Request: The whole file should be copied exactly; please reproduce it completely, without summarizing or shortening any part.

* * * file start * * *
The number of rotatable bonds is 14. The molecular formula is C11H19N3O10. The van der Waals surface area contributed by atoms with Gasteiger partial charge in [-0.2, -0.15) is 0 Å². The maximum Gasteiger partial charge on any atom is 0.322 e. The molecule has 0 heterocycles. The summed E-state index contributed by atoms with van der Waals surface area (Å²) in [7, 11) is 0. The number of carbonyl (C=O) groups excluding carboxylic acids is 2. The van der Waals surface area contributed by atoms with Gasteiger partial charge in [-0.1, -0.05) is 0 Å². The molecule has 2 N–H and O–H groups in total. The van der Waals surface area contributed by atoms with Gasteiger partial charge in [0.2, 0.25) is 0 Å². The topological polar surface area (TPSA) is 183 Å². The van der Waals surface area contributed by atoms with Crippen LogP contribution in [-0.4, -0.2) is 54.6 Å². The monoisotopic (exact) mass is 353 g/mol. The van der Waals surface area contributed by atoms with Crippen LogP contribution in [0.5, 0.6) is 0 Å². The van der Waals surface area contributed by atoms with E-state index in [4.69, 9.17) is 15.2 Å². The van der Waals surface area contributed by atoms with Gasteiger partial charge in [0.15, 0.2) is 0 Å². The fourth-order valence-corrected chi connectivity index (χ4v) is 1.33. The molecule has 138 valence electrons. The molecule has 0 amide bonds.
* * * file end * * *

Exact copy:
The number of rotatable bonds is 14. The molecular formula is C11H19N3O10. The van der Waals surface area contributed by atoms with Gasteiger partial charge in [-0.2, -0.15) is 0 Å². The maximum Gasteiger partial charge on any atom is 0.322 e. The molecule has 0 heterocycles. The summed E-state index contributed by atoms with van der Waals surface area (Å²) in [7, 11) is 0. The number of carbonyl (C=O) groups excluding carboxylic acids is 2. The van der Waals surface area contributed by atoms with Gasteiger partial charge in [-0.1, -0.05) is 0 Å². The molecule has 2 N–H and O–H groups in total. The van der Waals surface area contributed by atoms with Gasteiger partial charge in [0.2, 0.25) is 0 Å². The topological polar surface area (TPSA) is 183 Å². The van der Waals surface area contributed by atoms with Crippen LogP contribution in [-0.4, -0.2) is 54.6 Å². The monoisotopic (exact) mass is 353 g/mol. The van der Waals surface area contributed by atoms with Crippen LogP contribution in [0.5, 0.6) is 0 Å². The van der Waals surface area contributed by atoms with E-state index in [4.69, 9.17) is 15.2 Å². The van der Waals surface area contributed by atoms with Gasteiger partial charge in [0.15, 0.2) is 0 Å². The fourth-order valence-corrected chi connectivity index (χ4v) is 1.33. The molecule has 138 valence electrons. The molecule has 0 amide bonds.